18. The keyboard arrangement of claim 17, wherein the said set of number keys is arranged in two columns such that the left hand column of keys is comprised of the set 1 2 3 4 5, in the order listed from the bottom row; and the right hand column of keys is comprised of the set 6 7 8 9 0, in the order listed from the top row.
19. The keyboard arrangement of claim 1 wherein said matrix comprise number keys arranged in two columns.
20. The keyboard arrangement of claim 19 wherein said number keys are arranged such that numbers in the left-hand column of said two columns increase upwardly from the bottom of the column, and numbers in the right-hand column increase downwardly from the top of the column.
21. The keyboard arrangement of claim 19 wherein the keys in one of said columns represent even numbers and the keys in the other of said columns represent odd numbers.
22. The keyboard arrangement of claim 19 wherein the keys in one of said columns represent the lower number keys, and the keys in the other of said columns represent the higher number keys.
23. The keyboard arrangement of claim 1 wherein at least one of the keys in said matrix selectively has at least two functions.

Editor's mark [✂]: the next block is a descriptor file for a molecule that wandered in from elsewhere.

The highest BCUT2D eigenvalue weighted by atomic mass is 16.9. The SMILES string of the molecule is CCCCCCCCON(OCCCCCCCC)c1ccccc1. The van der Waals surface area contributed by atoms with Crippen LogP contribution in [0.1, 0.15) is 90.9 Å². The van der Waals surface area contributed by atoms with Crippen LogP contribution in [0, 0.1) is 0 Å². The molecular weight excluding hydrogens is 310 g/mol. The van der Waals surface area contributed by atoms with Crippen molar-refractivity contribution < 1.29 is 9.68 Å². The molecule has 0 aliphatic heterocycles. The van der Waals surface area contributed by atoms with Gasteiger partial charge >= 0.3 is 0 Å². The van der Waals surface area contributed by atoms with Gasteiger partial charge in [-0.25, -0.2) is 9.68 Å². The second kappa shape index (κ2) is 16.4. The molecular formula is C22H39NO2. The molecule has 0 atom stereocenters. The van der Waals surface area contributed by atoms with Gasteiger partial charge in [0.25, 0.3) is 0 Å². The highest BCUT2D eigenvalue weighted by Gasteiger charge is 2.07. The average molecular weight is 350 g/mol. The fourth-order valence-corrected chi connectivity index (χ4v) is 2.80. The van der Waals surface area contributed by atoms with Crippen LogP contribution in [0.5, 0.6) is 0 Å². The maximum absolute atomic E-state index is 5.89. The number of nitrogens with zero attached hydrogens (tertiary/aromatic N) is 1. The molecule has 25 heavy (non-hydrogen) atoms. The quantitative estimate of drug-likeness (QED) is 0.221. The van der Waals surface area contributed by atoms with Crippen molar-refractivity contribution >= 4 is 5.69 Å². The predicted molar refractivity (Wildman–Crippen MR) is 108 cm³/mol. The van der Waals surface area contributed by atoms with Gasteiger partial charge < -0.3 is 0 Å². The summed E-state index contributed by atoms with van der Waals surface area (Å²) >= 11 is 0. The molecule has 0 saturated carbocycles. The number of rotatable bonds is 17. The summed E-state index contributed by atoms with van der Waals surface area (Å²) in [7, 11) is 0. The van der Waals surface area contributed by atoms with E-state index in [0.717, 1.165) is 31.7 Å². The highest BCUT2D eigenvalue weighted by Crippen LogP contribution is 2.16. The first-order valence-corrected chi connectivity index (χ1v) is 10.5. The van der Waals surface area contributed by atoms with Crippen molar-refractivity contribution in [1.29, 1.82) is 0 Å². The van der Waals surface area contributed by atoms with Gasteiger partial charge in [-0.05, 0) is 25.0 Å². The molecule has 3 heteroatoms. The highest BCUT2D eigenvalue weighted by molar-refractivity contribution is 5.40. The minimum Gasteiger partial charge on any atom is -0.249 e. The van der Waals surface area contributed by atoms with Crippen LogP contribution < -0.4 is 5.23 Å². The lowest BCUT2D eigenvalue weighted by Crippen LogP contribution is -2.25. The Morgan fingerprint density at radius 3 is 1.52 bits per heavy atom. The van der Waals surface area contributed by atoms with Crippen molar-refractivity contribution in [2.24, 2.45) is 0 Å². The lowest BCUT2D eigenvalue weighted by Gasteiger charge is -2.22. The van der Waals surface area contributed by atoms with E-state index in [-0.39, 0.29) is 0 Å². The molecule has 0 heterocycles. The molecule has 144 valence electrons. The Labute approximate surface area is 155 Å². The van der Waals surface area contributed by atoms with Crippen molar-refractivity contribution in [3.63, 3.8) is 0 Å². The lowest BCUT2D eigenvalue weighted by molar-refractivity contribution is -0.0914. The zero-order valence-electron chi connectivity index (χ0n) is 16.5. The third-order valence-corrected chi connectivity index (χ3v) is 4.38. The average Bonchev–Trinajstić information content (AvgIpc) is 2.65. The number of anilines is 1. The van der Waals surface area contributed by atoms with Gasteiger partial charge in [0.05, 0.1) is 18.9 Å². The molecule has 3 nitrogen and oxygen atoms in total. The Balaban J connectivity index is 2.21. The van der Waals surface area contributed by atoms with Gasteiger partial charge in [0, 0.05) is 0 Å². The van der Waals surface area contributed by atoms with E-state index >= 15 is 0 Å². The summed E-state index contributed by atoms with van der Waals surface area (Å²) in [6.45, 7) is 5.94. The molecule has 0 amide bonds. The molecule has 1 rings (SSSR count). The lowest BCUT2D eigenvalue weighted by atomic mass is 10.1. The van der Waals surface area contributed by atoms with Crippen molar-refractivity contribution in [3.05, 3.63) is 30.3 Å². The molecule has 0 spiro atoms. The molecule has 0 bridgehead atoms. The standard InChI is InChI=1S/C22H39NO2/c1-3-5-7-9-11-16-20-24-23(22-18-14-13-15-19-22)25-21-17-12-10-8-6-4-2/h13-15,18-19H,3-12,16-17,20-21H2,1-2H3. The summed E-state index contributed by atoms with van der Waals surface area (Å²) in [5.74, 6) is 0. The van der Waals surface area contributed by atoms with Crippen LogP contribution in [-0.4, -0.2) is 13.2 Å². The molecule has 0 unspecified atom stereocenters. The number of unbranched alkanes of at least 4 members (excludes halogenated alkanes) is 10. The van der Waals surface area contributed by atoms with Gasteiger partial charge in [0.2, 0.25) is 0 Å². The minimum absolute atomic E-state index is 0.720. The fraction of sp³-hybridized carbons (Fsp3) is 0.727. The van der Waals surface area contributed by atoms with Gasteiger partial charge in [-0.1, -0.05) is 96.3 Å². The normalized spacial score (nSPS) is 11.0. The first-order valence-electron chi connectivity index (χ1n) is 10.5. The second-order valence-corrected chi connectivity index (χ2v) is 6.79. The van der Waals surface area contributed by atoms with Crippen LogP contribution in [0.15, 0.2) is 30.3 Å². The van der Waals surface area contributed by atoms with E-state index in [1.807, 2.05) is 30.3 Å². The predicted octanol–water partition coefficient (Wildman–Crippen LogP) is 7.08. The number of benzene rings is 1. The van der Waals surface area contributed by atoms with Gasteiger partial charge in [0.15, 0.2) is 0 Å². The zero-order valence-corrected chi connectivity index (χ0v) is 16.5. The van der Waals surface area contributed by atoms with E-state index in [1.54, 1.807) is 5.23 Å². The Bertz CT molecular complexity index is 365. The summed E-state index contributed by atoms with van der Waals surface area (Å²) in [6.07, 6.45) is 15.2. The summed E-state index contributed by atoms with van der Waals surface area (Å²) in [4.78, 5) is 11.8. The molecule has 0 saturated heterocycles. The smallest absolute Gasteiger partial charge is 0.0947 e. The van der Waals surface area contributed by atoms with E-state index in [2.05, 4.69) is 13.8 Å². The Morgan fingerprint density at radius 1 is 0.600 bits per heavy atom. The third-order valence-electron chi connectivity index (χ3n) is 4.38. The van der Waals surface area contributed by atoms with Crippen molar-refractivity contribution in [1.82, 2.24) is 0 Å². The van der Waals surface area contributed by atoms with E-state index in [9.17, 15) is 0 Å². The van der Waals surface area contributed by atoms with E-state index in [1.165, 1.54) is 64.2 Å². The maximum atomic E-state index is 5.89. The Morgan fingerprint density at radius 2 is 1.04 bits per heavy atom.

24. The keyboard arrangement of claim 23 wherein at least one of said two functions is user select-able.
25. The keyboard arrangement of claim 1 wherein the keys in said at least one row of said thirdly augmented arrays are aligned with a row of keys in said matrix and are grouped in linear sequences of functionally related keys comprising the accessory keys: numeric precedents, numerics, numeric successors, and bracket characters; said linear sequences being positioned according to the usual order of entry of characters from these sequences in the stream of alphanumeric data, such that the numeric precedent keys are located to the left of the numeric keys, and the numeric keys are located to the left of the numeric successor keys, bracket character keys being positioned symmetrically and laterally to said numeric precedent and successor keys.
26. The keyboard arrangement of claim 1 wherein at least one of said accessory keys, that is not a matrix key, has at least two functions, at least one of said functions being user selectable.
27. The keyboard arrangement of claim 1 wherein all keys for punctuation marks, that are located in said clusters, are grouped in the right-hand portion of said right-hand cluster.
28. The keyboard arrangement of claim 1 wherein said matrix consists of at least two columns of keys arranged in rows, said last-mentioned columns being perpendicular to said last-mentioned rows.
29. The keyboard arrangement of claim 1 wherein at least two of the accessory keys in said at least one row of said thirdly augmented arrays are bracket keys, so positioned as to be symmetrically accessible by the same finger of each hand.
30. The keyboard arrangement of claim 1 wherein said matrix includes a plurality of groups of functionally related keys.
31. The keyboard arrangement of claim 1 wherein at least one of the keys of said matrix is reduced in the amount of keytop area, relative to other keys in said arrangement.
32. The keyboard arrangement of claim 1 wherein said keyboard keys, other than those in said arrays, are grouped into linear sequences of keys, said sequences ordered with respect to one another, said keys defining sequence members.